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Learn From Failure

Learn From Failure

Even when a character retreats there comes a point where they have to face their problem. 

What this means for you: Inspect why you failed and write down the cause. Then remove that obstacle.





Characters suffer setbacks but they don't always rush back into battle. Sometimes retreating, regrouping and reevaluating what they are capable of the is best route.

What this means for you: Failure is inevitable. Use the opportunity to reflect.

Just when the character thinks they were on the path to victory, they realize something has gone completely array.

What this means for you: It’s always going to be harder than you think. Don’t get discouraged by setbacks — try to view them as long-term opportunities.

Characters often try to go it alone in the beginning but later they realize they need help.

What this means for you: Everyone has a weakness. To succeed, you may have to find someone who is very different from you but can complement your strengths.

The first thing any Disney movie does is introduce you to the “rules” of their world. However fantastical the world, once you see how it works, you accept it as the natural order of things.

What this means for you: You learn to accept the status quo when you live in your world day in...

After conquering their challenges characters are “reborn” with greater knowledge and power than before. They teamed up with friends to save others, and in the process saved themselves.

What this means for you: Take stock of what you accomplished. Enjoy it.

Every good story deserves a sequel. Keep swimming!

What this means for you: You’ve learned from your failures, now learn from your successes — and build off them. Get ready for the next adventure and watch the cycle repeat itself.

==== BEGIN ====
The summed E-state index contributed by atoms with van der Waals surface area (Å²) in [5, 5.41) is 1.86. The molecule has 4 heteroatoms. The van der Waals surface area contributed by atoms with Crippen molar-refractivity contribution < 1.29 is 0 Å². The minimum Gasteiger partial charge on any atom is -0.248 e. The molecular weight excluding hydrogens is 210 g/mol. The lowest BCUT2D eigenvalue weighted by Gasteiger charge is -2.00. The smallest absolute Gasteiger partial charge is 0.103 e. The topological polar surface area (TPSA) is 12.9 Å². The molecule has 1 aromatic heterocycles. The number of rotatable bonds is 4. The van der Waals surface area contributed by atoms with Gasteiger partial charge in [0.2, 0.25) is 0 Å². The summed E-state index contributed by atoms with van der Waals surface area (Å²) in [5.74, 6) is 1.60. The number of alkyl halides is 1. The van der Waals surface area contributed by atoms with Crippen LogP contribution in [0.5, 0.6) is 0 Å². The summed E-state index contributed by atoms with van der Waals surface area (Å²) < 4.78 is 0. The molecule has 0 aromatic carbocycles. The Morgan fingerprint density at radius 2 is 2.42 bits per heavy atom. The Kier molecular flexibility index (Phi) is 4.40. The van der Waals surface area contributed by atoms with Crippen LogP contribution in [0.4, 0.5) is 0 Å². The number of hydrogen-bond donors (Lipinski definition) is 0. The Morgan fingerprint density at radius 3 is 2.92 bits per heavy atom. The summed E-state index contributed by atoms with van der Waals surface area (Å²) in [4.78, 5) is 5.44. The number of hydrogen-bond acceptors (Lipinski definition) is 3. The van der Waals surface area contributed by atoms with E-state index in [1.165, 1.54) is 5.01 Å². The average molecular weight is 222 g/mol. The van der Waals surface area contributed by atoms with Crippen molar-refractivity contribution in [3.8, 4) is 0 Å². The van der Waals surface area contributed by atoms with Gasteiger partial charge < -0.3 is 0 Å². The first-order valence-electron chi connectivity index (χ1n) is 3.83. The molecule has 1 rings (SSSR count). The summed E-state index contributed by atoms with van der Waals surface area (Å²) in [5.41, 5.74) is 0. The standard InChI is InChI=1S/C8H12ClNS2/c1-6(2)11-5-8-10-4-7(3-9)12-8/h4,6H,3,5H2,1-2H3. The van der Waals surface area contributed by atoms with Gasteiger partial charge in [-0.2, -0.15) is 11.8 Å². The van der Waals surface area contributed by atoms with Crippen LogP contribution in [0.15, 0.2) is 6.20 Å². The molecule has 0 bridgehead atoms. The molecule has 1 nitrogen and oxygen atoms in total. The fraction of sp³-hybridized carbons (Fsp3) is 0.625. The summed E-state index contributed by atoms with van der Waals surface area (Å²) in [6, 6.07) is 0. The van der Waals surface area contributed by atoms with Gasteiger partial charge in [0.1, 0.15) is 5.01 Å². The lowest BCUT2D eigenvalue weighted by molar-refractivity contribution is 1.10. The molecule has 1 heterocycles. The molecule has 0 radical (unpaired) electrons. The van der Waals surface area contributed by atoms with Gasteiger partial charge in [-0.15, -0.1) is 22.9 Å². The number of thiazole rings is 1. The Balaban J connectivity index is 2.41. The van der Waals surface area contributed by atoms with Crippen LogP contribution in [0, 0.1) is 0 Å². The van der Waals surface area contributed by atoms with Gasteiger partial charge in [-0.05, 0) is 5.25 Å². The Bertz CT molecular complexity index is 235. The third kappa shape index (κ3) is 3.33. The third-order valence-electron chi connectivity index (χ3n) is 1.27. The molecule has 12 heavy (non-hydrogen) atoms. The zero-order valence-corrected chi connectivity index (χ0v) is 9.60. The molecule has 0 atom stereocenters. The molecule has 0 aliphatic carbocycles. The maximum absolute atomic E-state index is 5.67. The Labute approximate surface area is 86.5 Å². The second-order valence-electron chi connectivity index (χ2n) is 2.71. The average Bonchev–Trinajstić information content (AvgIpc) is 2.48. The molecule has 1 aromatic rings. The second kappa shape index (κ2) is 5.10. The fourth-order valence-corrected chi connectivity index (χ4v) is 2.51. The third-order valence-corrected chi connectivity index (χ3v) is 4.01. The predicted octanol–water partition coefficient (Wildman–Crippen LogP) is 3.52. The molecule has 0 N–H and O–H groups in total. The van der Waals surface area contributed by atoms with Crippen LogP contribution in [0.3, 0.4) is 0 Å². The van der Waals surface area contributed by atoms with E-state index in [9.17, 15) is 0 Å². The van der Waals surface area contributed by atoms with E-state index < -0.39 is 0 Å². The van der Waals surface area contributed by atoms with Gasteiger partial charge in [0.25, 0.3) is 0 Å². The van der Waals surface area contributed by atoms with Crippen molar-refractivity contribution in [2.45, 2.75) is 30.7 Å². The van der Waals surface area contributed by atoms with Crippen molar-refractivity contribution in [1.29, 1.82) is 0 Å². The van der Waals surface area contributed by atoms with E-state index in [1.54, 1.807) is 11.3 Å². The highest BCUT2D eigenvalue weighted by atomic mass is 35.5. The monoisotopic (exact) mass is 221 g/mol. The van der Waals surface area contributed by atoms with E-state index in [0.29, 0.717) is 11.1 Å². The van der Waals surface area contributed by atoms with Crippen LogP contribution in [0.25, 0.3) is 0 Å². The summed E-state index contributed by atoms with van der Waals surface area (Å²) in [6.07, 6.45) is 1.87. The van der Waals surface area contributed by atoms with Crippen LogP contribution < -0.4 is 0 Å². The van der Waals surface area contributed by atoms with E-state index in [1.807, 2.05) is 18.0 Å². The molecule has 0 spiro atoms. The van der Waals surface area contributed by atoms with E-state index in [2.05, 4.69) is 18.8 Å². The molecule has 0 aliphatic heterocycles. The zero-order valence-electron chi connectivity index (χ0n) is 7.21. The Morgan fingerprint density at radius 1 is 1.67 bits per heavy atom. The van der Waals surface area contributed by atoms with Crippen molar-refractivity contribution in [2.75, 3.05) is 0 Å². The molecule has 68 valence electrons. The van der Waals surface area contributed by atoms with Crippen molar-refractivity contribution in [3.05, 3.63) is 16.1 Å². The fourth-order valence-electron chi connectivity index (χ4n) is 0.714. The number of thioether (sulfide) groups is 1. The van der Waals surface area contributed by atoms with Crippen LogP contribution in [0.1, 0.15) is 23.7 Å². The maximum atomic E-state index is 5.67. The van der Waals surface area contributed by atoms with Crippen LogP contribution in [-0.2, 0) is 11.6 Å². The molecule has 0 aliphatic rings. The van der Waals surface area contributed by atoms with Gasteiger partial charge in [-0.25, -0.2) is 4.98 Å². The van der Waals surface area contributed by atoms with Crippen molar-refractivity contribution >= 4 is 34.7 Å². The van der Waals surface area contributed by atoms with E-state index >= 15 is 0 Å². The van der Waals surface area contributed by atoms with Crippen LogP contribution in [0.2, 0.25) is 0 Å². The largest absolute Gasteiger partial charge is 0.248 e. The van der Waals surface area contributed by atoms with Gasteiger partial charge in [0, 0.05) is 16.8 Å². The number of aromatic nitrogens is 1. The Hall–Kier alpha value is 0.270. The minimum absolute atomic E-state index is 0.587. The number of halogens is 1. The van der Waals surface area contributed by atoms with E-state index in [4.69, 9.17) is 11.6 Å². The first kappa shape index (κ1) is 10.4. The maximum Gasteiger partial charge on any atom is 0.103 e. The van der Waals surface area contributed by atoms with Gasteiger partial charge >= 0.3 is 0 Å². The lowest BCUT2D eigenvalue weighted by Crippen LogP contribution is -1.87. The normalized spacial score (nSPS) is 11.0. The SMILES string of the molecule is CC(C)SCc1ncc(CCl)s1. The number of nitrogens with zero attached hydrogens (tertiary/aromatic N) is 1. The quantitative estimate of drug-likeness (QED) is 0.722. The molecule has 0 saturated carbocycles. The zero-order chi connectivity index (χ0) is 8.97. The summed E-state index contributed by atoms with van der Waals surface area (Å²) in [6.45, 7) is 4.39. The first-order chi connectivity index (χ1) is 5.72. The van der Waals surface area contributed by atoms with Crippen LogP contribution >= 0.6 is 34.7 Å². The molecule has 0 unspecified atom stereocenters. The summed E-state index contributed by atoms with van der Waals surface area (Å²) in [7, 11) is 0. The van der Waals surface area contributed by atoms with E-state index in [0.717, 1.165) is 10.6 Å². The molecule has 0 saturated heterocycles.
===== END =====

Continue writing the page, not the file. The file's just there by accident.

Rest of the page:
Movies succeed using roughly the same narrative arc over and over again because we can all relate. If you look at Disney and Pixar movies, they are variations on this same timeless theme, sometimes called the hero’s journey.

You have a hero, a conflict, failed attempts to solve the probl...

The beginning of the movie a character has assumptions about himself and his world but to face his challenge he has to question them and change his ways.

What this means for you: Don't expect different results, if you don't change a thing.

After all the lessons learned in the journey, characters can finally face their challenges. But sometimes even all the preparations aren’t enough and someone they help earlier in their journey unexpectedly comes to save the day.

What it means for you: Never pass up an opportunity ...

A character’s adventure has the promise of reward at the end, but also of danger. There is the fear of the unknown and the hero often tries to shy away from facing the challenge.

What this means for you: if you don’t face your fears and tackle your challenges you can’t better your life.

Once a character accepts the challenge, there might be a temptation to do too much or divert their attention to something else. That ends up causing complications.

What this means for you: Remember why you set off on this journey in the first place and don’t get sidetracked.

Soon after we are introduced to the world of the story, we realize that there is trouble in paradise. At first, you might not be able to pinpoint the problem, you just have a general sense that something is off.

What this means for you: There can be no adventure if you don’t have somethi...

If a character has been out of the fight for a while, they have to retrain.

What this means for you: Determine what weaknesses you have to work on and fix it.

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The mentor's role in humanity

A mentor is a wise older person every hero regularly sees in good stories, such as Gandalf from the Lord of the Rings, Yoda from Star Trek, or Alfred from Batman.

The mentor represents a bond between parent and child, teacher and student, god and man. The ...




Albert Einstein

"If I had an hour to solve a problem and my life depended on the solution, I would spend the first 55 minutes determining the proper question to ask, for once I know the proper question, I could solve the problem in less than five minutes."




Three-Act storytelling structure

One of the oldest and most straightforward storytelling formulas:

  • Setup: Set the scene and introduce the character(s)
  • Confrontation or “Rising action” : Present a problem and build up the tension
  • Resolution: Resolve the problem